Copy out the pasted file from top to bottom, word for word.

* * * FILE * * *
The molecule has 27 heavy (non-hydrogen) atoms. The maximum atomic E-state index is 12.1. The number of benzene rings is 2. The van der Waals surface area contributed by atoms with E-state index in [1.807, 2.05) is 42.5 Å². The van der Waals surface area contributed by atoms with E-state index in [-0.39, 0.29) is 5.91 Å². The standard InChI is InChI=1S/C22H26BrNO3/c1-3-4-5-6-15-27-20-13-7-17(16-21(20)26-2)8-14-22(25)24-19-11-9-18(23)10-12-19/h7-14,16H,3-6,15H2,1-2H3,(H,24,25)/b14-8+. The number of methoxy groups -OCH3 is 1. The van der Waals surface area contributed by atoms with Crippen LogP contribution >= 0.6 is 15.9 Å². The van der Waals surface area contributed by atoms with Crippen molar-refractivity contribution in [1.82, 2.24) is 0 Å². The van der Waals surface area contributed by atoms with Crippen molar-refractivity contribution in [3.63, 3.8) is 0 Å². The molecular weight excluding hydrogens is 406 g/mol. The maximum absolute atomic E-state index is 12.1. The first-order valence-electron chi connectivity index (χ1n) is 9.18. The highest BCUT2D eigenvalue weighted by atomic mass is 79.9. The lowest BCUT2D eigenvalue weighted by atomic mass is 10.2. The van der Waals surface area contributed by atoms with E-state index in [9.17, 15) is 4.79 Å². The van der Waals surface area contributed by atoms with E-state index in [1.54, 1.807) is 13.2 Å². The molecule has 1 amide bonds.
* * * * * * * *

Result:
The molecule has 27 heavy (non-hydrogen) atoms. The maximum atomic E-state index is 12.1. The number of benzene rings is 2. The van der Waals surface area contributed by atoms with E-state index in [1.807, 2.05) is 42.5 Å². The van der Waals surface area contributed by atoms with E-state index in [-0.39, 0.29) is 5.91 Å². The standard InChI is InChI=1S/C22H26BrNO3/c1-3-4-5-6-15-27-20-13-7-17(16-21(20)26-2)8-14-22(25)24-19-11-9-18(23)10-12-19/h7-14,16H,3-6,15H2,1-2H3,(H,24,25)/b14-8+. The number of methoxy groups -OCH3 is 1. The van der Waals surface area contributed by atoms with Crippen LogP contribution >= 0.6 is 15.9 Å². The van der Waals surface area contributed by atoms with Crippen molar-refractivity contribution in [1.82, 2.24) is 0 Å². The van der Waals surface area contributed by atoms with Crippen molar-refractivity contribution in [3.63, 3.8) is 0 Å². The molecular weight excluding hydrogens is 406 g/mol. The maximum absolute atomic E-state index is 12.1. The first-order valence-electron chi connectivity index (χ1n) is 9.18. The highest BCUT2D eigenvalue weighted by atomic mass is 79.9. The lowest BCUT2D eigenvalue weighted by atomic mass is 10.2. The van der Waals surface area contributed by atoms with E-state index in [9.17, 15) is 4.79 Å². The van der Waals surface area contributed by atoms with E-state index in [1.54, 1.807) is 13.2 Å². The molecule has 1 amide bonds.